Economic Order Quantity (eoq) – Just in Time (jit) Model Paper
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There are several models that have been developed to deal with the trade-off between ordering and carrying costs of inventory. The two that will be discussed is the Economic Order Quantity (EOQ) model and the Just-in-time (JIT) model. First, the history and definition of the theories will be discussed. Secondly, there will be a comparison of these two models presented. Thirdly, organizations that employ the EOQ and JIT model will be discussed and an explanation will be given on how each organization benefited in their operations from using these particular models.

The EOQ model is a mathematical model that minimizes the total of short-term ordering costs plus short-term carrying cost for the period. In addition, it specifies the size of order to place every time inventory is ordered (Ainsworth & Deines, 2011). The EOQ model was developed by F. W. Harris in 1913, but R. H. Wilson, a consultant who applied it broadly, is given credit for his early thorough analysis of it (Hax, 1984).

The JIT inventory model is a long-run model based on the principle that inventory should arrive just as needed for production in the quantities needed (Ainsworth & Deines, 2011). JIT is a Japanese management philosophy which has been applied in practice since the early 1970s in many Japanese manufacturing organizations. It was first developed and perfected within the Toyota manufacturing plants by Taiichi Ohno as a means of meeting consumer demands with minimum delays. Taiichi Ohno is frequently referred to as the father of JIT (Monden, 1993).

There are many differences between the EOQ and JIT model. The EOQ model reflects only short-term carrying and order costs. The EOQ model assumes that inventory ordering and inventory usage transpire in uniform cycles throughout the period. However, the JIT is a long-term model based on the principle that inventory should arrive just as needed for production in the quantities needed (Ainsworth & Deines, 2011). Furthermore, EOQ is a mathematical model that regulates the optimal order size. JIT, on the other hand, is a visual or electronic model that uses a kanban system to determine the need for inventory. A kanban system is a pull system that uses cards to visually signal the need for inventory (Ainsworth & Deines, 2011). In this model, production is determined by customer demand and the need for raw materials is determined by production. The EOQ system considers batch-related ordering costs and unit-related carrying costs. JIT deliberates all levels of cost and focuses on reducing or eliminating nonvalue-added costs (Ainsworth & Deines, 2011).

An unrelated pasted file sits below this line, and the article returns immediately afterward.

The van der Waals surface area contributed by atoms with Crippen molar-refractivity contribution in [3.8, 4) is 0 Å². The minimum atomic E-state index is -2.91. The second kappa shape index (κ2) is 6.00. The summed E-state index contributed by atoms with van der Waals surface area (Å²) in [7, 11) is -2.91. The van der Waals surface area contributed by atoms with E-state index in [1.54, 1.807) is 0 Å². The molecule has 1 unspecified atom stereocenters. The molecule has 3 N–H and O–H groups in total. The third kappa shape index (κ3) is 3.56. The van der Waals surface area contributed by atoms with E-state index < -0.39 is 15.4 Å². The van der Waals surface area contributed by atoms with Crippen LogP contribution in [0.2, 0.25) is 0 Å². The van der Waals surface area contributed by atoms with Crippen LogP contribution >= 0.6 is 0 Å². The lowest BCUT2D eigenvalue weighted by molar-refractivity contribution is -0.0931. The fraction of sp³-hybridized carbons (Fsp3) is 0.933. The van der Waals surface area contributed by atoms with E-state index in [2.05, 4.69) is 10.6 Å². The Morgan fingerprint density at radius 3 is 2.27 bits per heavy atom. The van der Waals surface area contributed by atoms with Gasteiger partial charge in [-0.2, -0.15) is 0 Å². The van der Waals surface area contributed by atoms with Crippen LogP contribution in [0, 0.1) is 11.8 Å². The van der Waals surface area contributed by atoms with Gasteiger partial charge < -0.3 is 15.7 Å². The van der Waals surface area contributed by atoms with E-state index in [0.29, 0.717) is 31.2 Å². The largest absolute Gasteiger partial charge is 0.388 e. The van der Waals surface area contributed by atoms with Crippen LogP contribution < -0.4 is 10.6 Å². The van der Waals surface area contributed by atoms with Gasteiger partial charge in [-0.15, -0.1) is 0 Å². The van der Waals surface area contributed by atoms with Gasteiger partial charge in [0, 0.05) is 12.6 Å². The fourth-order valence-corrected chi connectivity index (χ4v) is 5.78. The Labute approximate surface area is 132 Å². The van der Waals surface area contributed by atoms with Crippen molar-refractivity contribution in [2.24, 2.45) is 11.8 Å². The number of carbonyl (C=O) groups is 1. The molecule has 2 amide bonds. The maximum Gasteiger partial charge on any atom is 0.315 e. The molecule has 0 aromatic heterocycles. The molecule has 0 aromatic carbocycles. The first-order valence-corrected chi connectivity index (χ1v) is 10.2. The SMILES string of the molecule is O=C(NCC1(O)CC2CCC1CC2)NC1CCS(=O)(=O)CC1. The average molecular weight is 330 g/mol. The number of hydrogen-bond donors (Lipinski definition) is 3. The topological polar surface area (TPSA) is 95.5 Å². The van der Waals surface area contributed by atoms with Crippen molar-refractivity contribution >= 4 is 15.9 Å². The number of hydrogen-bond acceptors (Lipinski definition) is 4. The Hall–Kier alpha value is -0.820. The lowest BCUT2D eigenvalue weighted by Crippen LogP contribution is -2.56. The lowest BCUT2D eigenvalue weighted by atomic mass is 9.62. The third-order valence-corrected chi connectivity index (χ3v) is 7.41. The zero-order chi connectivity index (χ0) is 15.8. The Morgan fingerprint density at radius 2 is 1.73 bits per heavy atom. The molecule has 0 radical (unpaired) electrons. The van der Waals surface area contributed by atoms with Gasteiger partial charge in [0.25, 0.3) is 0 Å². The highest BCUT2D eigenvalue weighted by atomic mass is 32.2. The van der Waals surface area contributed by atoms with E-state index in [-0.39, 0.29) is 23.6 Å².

Effective inventory management is essential in the operation of any business. The Economic Order Quantity (EOQ) model can be used by a restaurant to minimize the total ordering costs plus short-term carrying costs. The EOQ model is based on certain assumptions: (Ainsworth & Deines, 2011)

Demand is essentially uniform throughout the year
Lead time is constant
The entire order is received at the same time
No quantity discounts – assumes inventory costs are the same regardless of the size of order
Inventory size is not limited – orders of any size are possible
Storage costs are irrelevant
The above graph illustrates the variation of the inventory level over time for the classic EOQ model. The downward sloping curve shows inventory level is being reduced at a constant rate over consumption time. Inventory level is shown as Q when a new order is received. The inventory is gradually depleted until it reaches zero just as the new order is received. The average inventory (Q/2) is equal to 1/2 within the same period.

The object of effective inventory control is to purchase materials in the amount that will prevent an interruption in supplies at the least costs. Once the size of order is determined, next you must determine the reorder point or the inventory level that indicates it is time for additional inventory. In order to do this, you must determine the daily demand and lead time. Daily lead time is calculated by dividing

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Costs Of Inventory And Economic Order Quantity. (April 2, 2021). Retrieved from